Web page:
By Mark A. Upaa
On Tuesday night Erving ‘Magic’ Johnson stepped down as the president of basketball operations with the Los Angeles Lakers. A job magic seemed to have been born to do. Magic has been a part of the LA Lakers in one capacity or the other spanning 40 years, from when the team drafted him number 1 out of college in 1979. To winning 5 championships with the Lakers in the 1980’s, to coaching the team twice, in 1994 and again in 1996. To owning a 4% stake in the Lakers and working for the team in as an ambassodor-at-large, closely with then team owner and basketball legend Jerry Buss and after his death, with his daughter and current Lakers majority owner Jeanie Buss.
Magic took the mantle of ‘team president of basketball operation’ just over 2 years ago, with a mandate of returning the franchise to its glory days of the 80’s and 90’s, a period which saw the team win 8 championships in a 20 year span. He had seemed to be on the right trajectory, after securing the services of LeBron James (arguably the NBA’s biggest star) in 2018. But injuries, poor player selection, internal wranglings and ultimately unrealistic expectations may have been the nails firmly sealing the coffin of this iteration of Magic’s relationship with the storied franchise. His leaving the Lakers now, when they havent made the post-season playoff’s in 6 consecutive years (a team record nobody wants), with a group of players, though headlined by LeBron but comprising practically nobody else of real value is possibly a new lowest-point, for a once proud sports franchise and it’s long suffering fan base.
Magic Johnson, had routinly juggled several balls at the same time during his long, illustrious career: family, a far-reaching business empire worth an estimated $700 million, charity work including HIV activism, being a spokesman for the NBA on some issues, and much more. So much so, that he could never fully commit to being the Lakers’ fully hands-on president of basketball operations, not in the way needed to do the job required to get the results desired. Sources within the Lakers organization had described Magic’s leadership style as; Magic tendeds to “parachute in” for a few days a month at the office, throw down a lot of edicts, then leave it for others to clean up the mess. And maybe he has finally come to the realization he wasn’t doing the job well and most importanly, he wasn’t happy doing it.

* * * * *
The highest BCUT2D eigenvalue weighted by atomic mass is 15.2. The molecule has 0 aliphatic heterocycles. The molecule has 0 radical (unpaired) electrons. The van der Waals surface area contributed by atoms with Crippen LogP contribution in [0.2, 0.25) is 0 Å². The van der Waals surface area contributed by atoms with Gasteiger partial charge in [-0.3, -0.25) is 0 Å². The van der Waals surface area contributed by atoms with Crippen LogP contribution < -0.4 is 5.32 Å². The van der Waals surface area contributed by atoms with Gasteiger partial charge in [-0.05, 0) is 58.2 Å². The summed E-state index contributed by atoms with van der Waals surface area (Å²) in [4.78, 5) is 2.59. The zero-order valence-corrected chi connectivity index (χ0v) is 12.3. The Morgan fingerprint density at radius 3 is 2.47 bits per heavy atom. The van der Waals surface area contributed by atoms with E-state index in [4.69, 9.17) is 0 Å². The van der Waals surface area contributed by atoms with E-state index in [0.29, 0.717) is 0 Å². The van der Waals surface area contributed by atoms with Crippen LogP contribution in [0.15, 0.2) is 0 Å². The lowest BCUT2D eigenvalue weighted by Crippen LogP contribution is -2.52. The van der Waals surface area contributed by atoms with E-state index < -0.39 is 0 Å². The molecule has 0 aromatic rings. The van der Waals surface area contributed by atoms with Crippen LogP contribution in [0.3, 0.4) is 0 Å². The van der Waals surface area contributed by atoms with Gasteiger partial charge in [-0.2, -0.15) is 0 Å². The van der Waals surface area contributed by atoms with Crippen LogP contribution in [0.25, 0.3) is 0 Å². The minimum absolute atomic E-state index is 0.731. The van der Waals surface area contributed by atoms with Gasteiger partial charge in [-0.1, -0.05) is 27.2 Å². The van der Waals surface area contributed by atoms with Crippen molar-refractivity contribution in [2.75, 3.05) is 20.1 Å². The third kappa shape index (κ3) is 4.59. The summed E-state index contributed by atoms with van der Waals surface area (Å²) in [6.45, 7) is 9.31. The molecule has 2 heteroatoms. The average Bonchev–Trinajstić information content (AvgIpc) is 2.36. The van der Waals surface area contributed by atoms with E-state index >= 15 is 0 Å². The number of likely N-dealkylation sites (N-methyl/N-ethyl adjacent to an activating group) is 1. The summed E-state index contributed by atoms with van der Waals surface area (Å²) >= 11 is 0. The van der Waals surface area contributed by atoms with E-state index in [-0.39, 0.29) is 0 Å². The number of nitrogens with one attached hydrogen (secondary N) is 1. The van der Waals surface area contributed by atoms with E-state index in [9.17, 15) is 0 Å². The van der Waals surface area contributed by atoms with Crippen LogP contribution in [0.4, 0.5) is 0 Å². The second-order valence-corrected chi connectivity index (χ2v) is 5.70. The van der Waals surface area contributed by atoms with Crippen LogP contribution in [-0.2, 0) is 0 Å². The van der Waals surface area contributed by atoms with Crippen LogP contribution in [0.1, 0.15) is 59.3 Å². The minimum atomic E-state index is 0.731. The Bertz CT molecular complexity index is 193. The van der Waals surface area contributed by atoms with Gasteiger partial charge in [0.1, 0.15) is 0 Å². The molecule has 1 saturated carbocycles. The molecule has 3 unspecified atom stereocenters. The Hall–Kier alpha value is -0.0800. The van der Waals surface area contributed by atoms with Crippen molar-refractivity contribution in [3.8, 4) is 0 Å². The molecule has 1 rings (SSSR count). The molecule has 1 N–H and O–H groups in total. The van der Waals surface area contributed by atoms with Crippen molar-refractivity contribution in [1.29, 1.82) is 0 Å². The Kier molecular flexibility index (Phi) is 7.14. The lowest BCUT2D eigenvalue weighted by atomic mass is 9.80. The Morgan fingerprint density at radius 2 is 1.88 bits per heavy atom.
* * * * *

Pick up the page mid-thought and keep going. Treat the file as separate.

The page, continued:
In his impromptu, rambling, emotional and at times tear-filled 40-minute press conference before the Lakers final game of the season, Magic stepped down as the Lakers president of basketball operations. He told the assembled media before he even told team owner and his good friend Jeanie Buss, bringing to an abrupt end a ‘magical’ relationship that had weathered many storms, but proved to be just as suseptible to the most vibrant cancer in all of sports. A malady that the Laker’s great seemed ill-equiped to handle, the simple truth of modern day professional sports; if you are not winning, then you are expendable. Who is going to lead the Lakers into a crucial offseason and set a direction as they try to land another superstar and build a roster around LeBron James? Do the Lakers get a new president of basketball operations?
Jeanie Buss, famously fired her own brother and long-time Laker loyalist Mitch Kupchak in her zeal to return the Lakers to the submit of the NBA landscape (some say she did it as a pre-condition to Magic taking the president of basketball operations in the first place). she then gave herself a 4 year window to return the franchise to the post-season. Well Jeanie, 2 years have just come to an ingloriouse end. It turns out that Magic could’nt transfer his ‘Lakers’ genes or even re-build a winning organizational culture. Now the burden falls back on you, to find someone else to right this Lakers’ rudderless and badly lisping ship.